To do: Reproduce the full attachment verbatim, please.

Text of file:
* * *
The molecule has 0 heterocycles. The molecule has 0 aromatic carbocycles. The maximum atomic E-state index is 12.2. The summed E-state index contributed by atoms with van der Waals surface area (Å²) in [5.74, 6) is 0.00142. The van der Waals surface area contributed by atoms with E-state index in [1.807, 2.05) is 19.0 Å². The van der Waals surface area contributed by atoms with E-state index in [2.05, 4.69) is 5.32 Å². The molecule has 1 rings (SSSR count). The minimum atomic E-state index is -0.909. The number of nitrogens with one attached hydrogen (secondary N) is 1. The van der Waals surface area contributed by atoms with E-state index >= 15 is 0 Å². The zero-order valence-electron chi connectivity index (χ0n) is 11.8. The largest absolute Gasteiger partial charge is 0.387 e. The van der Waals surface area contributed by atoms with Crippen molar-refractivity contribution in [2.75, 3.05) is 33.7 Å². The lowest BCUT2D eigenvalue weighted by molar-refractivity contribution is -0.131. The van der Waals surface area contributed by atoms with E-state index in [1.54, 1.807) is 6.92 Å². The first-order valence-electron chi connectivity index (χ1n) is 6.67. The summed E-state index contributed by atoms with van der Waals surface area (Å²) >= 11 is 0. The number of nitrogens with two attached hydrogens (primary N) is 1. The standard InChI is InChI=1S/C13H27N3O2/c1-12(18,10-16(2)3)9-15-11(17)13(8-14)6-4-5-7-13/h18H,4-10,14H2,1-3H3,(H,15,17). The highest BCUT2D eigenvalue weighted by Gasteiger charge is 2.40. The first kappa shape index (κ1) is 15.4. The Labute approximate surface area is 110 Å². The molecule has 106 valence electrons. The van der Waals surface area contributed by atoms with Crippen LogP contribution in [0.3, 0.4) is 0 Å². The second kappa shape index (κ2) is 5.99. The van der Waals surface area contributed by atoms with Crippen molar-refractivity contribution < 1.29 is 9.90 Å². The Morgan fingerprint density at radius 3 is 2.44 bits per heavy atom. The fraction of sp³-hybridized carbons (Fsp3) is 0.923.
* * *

The molecule has 0 heterocycles. The molecule has 0 aromatic carbocycles. The maximum atomic E-state index is 12.2. The summed E-state index contributed by atoms with van der Waals surface area (Å²) in [5.74, 6) is 0.00142. The van der Waals surface area contributed by atoms with E-state index in [1.807, 2.05) is 19.0 Å². The van der Waals surface area contributed by atoms with E-state index in [2.05, 4.69) is 5.32 Å². The molecule has 1 rings (SSSR count). The minimum atomic E-state index is -0.909. The number of nitrogens with one attached hydrogen (secondary N) is 1. The van der Waals surface area contributed by atoms with E-state index >= 15 is 0 Å². The zero-order valence-electron chi connectivity index (χ0n) is 11.8. The largest absolute Gasteiger partial charge is 0.387 e. The van der Waals surface area contributed by atoms with Crippen molar-refractivity contribution in [2.75, 3.05) is 33.7 Å². The lowest BCUT2D eigenvalue weighted by molar-refractivity contribution is -0.131. The van der Waals surface area contributed by atoms with E-state index in [1.54, 1.807) is 6.92 Å². The first-order valence-electron chi connectivity index (χ1n) is 6.67. The summed E-state index contributed by atoms with van der Waals surface area (Å²) >= 11 is 0. The number of nitrogens with two attached hydrogens (primary N) is 1. The standard InChI is InChI=1S/C13H27N3O2/c1-12(18,10-16(2)3)9-15-11(17)13(8-14)6-4-5-7-13/h18H,4-10,14H2,1-3H3,(H,15,17). The highest BCUT2D eigenvalue weighted by Gasteiger charge is 2.40. The first kappa shape index (κ1) is 15.4. The Labute approximate surface area is 110 Å². The molecule has 106 valence electrons. The van der Waals surface area contributed by atoms with Crippen LogP contribution in [0.3, 0.4) is 0 Å². The second kappa shape index (κ2) is 5.99. The van der Waals surface area contributed by atoms with Crippen molar-refractivity contribution < 1.29 is 9.90 Å². The Morgan fingerprint density at radius 3 is 2.44 bits per heavy atom. The fraction of sp³-hybridized carbons (Fsp3) is 0.923.